People have different cultural backgrounds, habits, beliefs, interests, capabilities, knowledge, skills, and temperaments. When put together on a team, they can’t always be governed by a rulebook to become self-organized. The dynamics among them have to be understood to recognize the anti-patterns first. Here are six anti-patterns that must be avoided and remediated to help teams move toward self-organization.
People at Ben Kopel's organization were interested in improving their code health. It was something the engineers had control over and leadership didn't need to be involved, so code health was a great candidate for a self-organized initiative. Ben details the meeting they held, their discussions and plans, and how an agile team empowered themselves to improve.
Matthias Bohlen shares with us the importance of self organization. As a manager, you must set time or organizational boundaries that serve a purpose and let team members do what they think is appropriate and necessary within those boundaries.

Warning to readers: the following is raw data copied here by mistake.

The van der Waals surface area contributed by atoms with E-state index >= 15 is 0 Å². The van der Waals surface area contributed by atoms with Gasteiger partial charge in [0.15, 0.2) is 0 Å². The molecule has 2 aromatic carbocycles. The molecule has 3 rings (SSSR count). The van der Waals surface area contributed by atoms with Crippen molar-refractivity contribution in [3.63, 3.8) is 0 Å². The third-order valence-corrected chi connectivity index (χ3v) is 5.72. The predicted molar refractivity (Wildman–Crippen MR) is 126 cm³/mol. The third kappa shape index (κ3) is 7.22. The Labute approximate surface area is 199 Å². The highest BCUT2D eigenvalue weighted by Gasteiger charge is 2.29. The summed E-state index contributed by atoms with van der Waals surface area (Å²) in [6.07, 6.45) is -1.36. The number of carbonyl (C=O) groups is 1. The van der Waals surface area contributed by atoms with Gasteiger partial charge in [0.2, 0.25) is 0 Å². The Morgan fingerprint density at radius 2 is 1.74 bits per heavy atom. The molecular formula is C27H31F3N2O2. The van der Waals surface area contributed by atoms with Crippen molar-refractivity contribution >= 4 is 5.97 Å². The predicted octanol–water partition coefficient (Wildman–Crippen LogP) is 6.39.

Len Whitmore explores how the growth of agile changes the roles, responsibilities, and titles of mid-managers more so than any other management group, because agile practices require more leadership and less of what is considered traditional management techniques.
Gene Gotimer, principal consultant at Coveros, chats with TechWell community manager Owen Gotimer about the Agile Manifesto principle of self-organizing teams: "The best architectures, requirements, and designs emerge from self-organizing teams." Continue the conversation with Gene and Owen on the TechWell Hub!